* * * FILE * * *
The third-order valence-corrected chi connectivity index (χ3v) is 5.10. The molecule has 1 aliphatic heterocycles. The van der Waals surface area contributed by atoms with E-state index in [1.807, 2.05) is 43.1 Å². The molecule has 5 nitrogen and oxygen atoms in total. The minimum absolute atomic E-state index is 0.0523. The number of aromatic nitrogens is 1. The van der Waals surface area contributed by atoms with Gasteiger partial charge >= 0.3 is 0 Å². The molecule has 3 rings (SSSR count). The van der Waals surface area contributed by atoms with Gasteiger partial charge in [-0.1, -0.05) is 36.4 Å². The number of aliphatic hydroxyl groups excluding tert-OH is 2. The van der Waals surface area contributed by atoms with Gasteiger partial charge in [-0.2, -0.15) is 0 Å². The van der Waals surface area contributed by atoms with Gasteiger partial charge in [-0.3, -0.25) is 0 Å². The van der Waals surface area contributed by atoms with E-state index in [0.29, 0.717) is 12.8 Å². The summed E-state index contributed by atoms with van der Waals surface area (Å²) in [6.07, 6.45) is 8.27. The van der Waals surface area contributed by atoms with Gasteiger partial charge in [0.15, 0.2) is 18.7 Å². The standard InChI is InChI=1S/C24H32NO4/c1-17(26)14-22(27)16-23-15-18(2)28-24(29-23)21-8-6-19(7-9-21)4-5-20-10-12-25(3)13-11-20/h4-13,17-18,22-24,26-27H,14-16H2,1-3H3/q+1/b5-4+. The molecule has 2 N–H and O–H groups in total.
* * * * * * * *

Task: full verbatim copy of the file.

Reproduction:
The third-order valence-corrected chi connectivity index (χ3v) is 5.10. The molecule has 1 aliphatic heterocycles. The van der Waals surface area contributed by atoms with E-state index in [1.807, 2.05) is 43.1 Å². The molecule has 5 nitrogen and oxygen atoms in total. The minimum absolute atomic E-state index is 0.0523. The number of aromatic nitrogens is 1. The van der Waals surface area contributed by atoms with Gasteiger partial charge >= 0.3 is 0 Å². The molecule has 3 rings (SSSR count). The van der Waals surface area contributed by atoms with Gasteiger partial charge in [-0.1, -0.05) is 36.4 Å². The number of aliphatic hydroxyl groups excluding tert-OH is 2. The van der Waals surface area contributed by atoms with Gasteiger partial charge in [-0.2, -0.15) is 0 Å². The van der Waals surface area contributed by atoms with Gasteiger partial charge in [-0.3, -0.25) is 0 Å². The van der Waals surface area contributed by atoms with E-state index in [0.29, 0.717) is 12.8 Å². The summed E-state index contributed by atoms with van der Waals surface area (Å²) in [6.07, 6.45) is 8.27. The van der Waals surface area contributed by atoms with Gasteiger partial charge in [0.15, 0.2) is 18.7 Å². The standard InChI is InChI=1S/C24H32NO4/c1-17(26)14-22(27)16-23-15-18(2)28-24(29-23)21-8-6-19(7-9-21)4-5-20-10-12-25(3)13-11-20/h4-13,17-18,22-24,26-27H,14-16H2,1-3H3/q+1/b5-4+. The molecule has 2 N–H and O–H groups in total.